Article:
And then there’s also the expanded strawberry patch, with six rows of strawberry runner-plants transplanted last September. Some will say spring is better for transplanting; but over the years, I’ve had good luck with early fall. Strawberries also overwinter well, with the help of a good layer of straw insulation. Even so, I’ll be happy to see the snow come for their sake as well.

Jorden and Grandpa, and friends, in the garden

Those who love gardening will understand how one develops a personal relationship with plants. I suppose it’s best described as a matter of faith: the idea that good feelings are expressed, and exchanged back and forth; and that, I swear, is beneficial to the growth of a healthy garden. That and the good, old routine of the gardener’s hard work.

This seems like a good place to say, I don’t and never will use herbicide, including and especially those containing the active ingredient Glyphosate, with the main one being the first, Monsanto’s Round-up. Such herbicides are now used in vast quantities around the world in large-scale commercial farming; to the extent that it’s hard to buy food free of glyphosate residue. I daresay that’s one of the reasons why grow-your-own gardening is booming. Those of us who have the land to do that are indeed fortunate, especially if that land is as far away as possible from areas of extensive, cash-crop farming because of the risk of glyphosate-spray drift.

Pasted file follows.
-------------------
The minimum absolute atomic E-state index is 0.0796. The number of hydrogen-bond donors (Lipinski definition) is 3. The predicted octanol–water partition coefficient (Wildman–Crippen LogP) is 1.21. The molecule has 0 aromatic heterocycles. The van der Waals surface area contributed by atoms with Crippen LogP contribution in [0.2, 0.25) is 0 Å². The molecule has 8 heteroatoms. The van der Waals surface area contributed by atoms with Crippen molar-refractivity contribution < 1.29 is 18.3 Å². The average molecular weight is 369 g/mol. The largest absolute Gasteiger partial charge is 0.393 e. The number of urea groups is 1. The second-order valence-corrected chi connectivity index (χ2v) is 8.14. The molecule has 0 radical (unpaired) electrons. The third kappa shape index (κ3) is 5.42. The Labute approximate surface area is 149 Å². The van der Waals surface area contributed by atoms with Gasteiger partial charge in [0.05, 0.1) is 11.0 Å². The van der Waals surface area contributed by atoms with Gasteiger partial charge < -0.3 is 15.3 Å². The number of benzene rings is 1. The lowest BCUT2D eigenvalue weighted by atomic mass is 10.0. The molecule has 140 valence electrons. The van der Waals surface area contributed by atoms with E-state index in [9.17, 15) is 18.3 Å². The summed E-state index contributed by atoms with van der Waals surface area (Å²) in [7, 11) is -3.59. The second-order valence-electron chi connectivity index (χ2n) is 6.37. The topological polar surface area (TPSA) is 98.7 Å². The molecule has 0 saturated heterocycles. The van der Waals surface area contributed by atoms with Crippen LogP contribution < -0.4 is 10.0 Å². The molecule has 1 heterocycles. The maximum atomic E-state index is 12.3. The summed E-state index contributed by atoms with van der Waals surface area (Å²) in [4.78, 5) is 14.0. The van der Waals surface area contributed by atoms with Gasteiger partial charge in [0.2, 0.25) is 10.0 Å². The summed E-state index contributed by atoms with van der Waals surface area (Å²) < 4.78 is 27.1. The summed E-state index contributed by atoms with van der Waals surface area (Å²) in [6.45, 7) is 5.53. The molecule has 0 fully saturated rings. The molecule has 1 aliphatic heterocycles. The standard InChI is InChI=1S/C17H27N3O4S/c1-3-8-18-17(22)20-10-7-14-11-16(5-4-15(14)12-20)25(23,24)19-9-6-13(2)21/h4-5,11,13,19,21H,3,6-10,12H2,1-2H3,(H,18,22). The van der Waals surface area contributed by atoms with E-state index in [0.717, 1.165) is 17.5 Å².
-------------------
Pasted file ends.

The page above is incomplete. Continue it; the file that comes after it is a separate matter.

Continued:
Yes, I hoe and pull weeds, hopefully before they go to seed; and thus, I kill plants. Some will compose and add organic matter to the soil. Some, like twitch grass, the farmer/gardeners’ worst nightmare, are better burned. But the whole idea of spraying chemicals on the field or the garden before planting or emergence, and thus leaving glyphosate residue in the soil for any amount of time, strikes me as utterly unnatural. Worst of all is spraying herbicide just before harvest, to stop the plant from growing and to begin the drying process. That’s called ‘staging.’ How can that be good, when the fact is glyphosate residue remains in many of the foods people eat? Canadian government food-safety regulators say the levels are not high enough to pose a threat to human health. But do you really want to eat Glyphosate?

Anyway, after that bit of drumbeating about my glyphosate obsession, bon chance with your garden in 2022. And may the love be with you.

A view of the garden, early summer a few years ago. Many rows of potatoes, onions and kale.

Morning thoughts (8): A great moment in American history

I understand the risk in posting the link below, of it possibly being misunderstood by some south of the border who would wrongly claim for their own that great moment in American history. Freedom is a thoughtful word.